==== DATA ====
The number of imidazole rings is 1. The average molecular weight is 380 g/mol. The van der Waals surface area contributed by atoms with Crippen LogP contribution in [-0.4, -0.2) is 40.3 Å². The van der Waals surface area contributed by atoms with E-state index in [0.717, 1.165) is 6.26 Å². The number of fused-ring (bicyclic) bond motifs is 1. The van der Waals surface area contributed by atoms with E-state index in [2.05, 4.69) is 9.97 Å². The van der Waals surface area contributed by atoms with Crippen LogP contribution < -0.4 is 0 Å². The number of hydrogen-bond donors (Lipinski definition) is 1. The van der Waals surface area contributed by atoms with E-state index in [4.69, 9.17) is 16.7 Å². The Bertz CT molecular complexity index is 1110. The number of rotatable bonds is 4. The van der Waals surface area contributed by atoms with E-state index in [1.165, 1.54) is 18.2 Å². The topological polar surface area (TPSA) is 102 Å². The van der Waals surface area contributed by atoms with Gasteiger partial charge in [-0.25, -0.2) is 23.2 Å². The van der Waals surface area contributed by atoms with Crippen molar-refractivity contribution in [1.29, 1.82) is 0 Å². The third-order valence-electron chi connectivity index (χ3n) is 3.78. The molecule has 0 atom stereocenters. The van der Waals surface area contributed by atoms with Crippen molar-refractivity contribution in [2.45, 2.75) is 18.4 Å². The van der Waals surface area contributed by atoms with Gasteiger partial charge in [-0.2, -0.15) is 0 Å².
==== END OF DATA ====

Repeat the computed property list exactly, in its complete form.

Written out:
The number of imidazole rings is 1. The average molecular weight is 380 g/mol. The van der Waals surface area contributed by atoms with Crippen LogP contribution in [-0.4, -0.2) is 40.3 Å². The van der Waals surface area contributed by atoms with E-state index in [0.717, 1.165) is 6.26 Å². The number of fused-ring (bicyclic) bond motifs is 1. The van der Waals surface area contributed by atoms with E-state index in [2.05, 4.69) is 9.97 Å². The van der Waals surface area contributed by atoms with Crippen LogP contribution < -0.4 is 0 Å². The number of hydrogen-bond donors (Lipinski definition) is 1. The van der Waals surface area contributed by atoms with E-state index in [4.69, 9.17) is 16.7 Å². The Bertz CT molecular complexity index is 1110. The number of rotatable bonds is 4. The van der Waals surface area contributed by atoms with E-state index in [1.165, 1.54) is 18.2 Å². The topological polar surface area (TPSA) is 102 Å². The van der Waals surface area contributed by atoms with Gasteiger partial charge in [-0.25, -0.2) is 23.2 Å². The van der Waals surface area contributed by atoms with Crippen molar-refractivity contribution in [1.29, 1.82) is 0 Å². The third-order valence-electron chi connectivity index (χ3n) is 3.78. The molecule has 0 atom stereocenters. The van der Waals surface area contributed by atoms with Crippen molar-refractivity contribution in [2.45, 2.75) is 18.4 Å². The van der Waals surface area contributed by atoms with Gasteiger partial charge in [-0.2, -0.15) is 0 Å².